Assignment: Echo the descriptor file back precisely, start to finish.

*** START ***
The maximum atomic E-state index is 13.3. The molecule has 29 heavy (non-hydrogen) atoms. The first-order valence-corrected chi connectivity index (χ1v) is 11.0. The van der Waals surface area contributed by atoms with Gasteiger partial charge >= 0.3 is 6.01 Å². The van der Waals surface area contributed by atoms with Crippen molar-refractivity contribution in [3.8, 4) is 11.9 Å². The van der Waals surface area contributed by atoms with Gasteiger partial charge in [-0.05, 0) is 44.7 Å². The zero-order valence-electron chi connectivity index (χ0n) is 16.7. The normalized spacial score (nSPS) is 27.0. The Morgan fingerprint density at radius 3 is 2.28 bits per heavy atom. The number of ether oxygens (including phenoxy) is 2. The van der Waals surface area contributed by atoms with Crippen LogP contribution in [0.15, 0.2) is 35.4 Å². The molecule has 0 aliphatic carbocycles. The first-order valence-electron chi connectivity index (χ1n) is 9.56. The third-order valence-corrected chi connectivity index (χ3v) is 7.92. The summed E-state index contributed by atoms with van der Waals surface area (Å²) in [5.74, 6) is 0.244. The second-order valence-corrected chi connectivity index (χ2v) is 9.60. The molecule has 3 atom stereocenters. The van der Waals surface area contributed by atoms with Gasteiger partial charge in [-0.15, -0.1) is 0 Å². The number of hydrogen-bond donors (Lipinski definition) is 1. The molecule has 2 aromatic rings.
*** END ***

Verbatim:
The maximum atomic E-state index is 13.3. The molecule has 29 heavy (non-hydrogen) atoms. The first-order valence-corrected chi connectivity index (χ1v) is 11.0. The van der Waals surface area contributed by atoms with Gasteiger partial charge >= 0.3 is 6.01 Å². The van der Waals surface area contributed by atoms with Crippen molar-refractivity contribution in [3.8, 4) is 11.9 Å². The van der Waals surface area contributed by atoms with Gasteiger partial charge in [-0.05, 0) is 44.7 Å². The zero-order valence-electron chi connectivity index (χ0n) is 16.7. The normalized spacial score (nSPS) is 27.0. The Morgan fingerprint density at radius 3 is 2.28 bits per heavy atom. The number of ether oxygens (including phenoxy) is 2. The van der Waals surface area contributed by atoms with Crippen LogP contribution in [0.15, 0.2) is 35.4 Å². The molecule has 0 aliphatic carbocycles. The first-order valence-electron chi connectivity index (χ1n) is 9.56. The third-order valence-corrected chi connectivity index (χ3v) is 7.92. The summed E-state index contributed by atoms with van der Waals surface area (Å²) in [5.74, 6) is 0.244. The second-order valence-corrected chi connectivity index (χ2v) is 9.60. The molecule has 3 atom stereocenters. The van der Waals surface area contributed by atoms with Gasteiger partial charge in [-0.15, -0.1) is 0 Å². The number of hydrogen-bond donors (Lipinski definition) is 1. The molecule has 2 aromatic rings.